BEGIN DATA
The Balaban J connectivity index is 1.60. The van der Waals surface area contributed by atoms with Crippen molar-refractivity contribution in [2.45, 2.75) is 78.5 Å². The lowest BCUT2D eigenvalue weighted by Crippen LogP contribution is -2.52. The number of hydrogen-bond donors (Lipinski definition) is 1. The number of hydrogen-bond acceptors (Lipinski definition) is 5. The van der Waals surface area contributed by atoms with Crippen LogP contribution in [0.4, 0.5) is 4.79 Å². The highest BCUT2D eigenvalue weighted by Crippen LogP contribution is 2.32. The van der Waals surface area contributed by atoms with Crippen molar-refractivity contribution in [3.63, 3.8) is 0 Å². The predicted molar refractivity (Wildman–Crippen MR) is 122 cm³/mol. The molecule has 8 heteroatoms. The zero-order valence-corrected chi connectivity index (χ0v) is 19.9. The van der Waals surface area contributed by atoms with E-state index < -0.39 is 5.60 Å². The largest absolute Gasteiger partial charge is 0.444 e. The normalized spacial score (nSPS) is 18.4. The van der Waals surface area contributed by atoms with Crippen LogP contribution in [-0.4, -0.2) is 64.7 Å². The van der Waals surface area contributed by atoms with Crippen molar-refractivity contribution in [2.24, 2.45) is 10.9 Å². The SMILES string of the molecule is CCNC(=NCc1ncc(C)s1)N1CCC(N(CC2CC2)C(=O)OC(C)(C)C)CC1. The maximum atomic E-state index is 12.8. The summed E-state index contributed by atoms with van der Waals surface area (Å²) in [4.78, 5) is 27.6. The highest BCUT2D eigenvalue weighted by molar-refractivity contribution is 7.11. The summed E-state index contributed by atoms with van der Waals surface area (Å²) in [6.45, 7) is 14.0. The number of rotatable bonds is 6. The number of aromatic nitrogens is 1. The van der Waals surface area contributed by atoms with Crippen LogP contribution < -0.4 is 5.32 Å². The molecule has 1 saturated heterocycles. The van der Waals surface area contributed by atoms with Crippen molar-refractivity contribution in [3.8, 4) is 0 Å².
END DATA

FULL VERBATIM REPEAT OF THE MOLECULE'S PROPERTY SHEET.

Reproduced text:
The Balaban J connectivity index is 1.60. The van der Waals surface area contributed by atoms with Crippen molar-refractivity contribution in [2.45, 2.75) is 78.5 Å². The lowest BCUT2D eigenvalue weighted by Crippen LogP contribution is -2.52. The number of hydrogen-bond donors (Lipinski definition) is 1. The number of hydrogen-bond acceptors (Lipinski definition) is 5. The van der Waals surface area contributed by atoms with Crippen LogP contribution in [0.4, 0.5) is 4.79 Å². The highest BCUT2D eigenvalue weighted by Crippen LogP contribution is 2.32. The van der Waals surface area contributed by atoms with Crippen molar-refractivity contribution in [3.63, 3.8) is 0 Å². The predicted molar refractivity (Wildman–Crippen MR) is 122 cm³/mol. The molecule has 8 heteroatoms. The zero-order valence-corrected chi connectivity index (χ0v) is 19.9. The van der Waals surface area contributed by atoms with E-state index < -0.39 is 5.60 Å². The largest absolute Gasteiger partial charge is 0.444 e. The normalized spacial score (nSPS) is 18.4. The van der Waals surface area contributed by atoms with Crippen LogP contribution in [-0.4, -0.2) is 64.7 Å². The van der Waals surface area contributed by atoms with Crippen molar-refractivity contribution in [2.24, 2.45) is 10.9 Å². The SMILES string of the molecule is CCNC(=NCc1ncc(C)s1)N1CCC(N(CC2CC2)C(=O)OC(C)(C)C)CC1. The maximum atomic E-state index is 12.8. The summed E-state index contributed by atoms with van der Waals surface area (Å²) in [4.78, 5) is 27.6. The highest BCUT2D eigenvalue weighted by molar-refractivity contribution is 7.11. The summed E-state index contributed by atoms with van der Waals surface area (Å²) in [6.45, 7) is 14.0. The number of rotatable bonds is 6. The number of aromatic nitrogens is 1. The van der Waals surface area contributed by atoms with Crippen LogP contribution < -0.4 is 5.32 Å². The molecule has 1 saturated heterocycles. The van der Waals surface area contributed by atoms with Crippen molar-refractivity contribution in [3.8, 4) is 0 Å².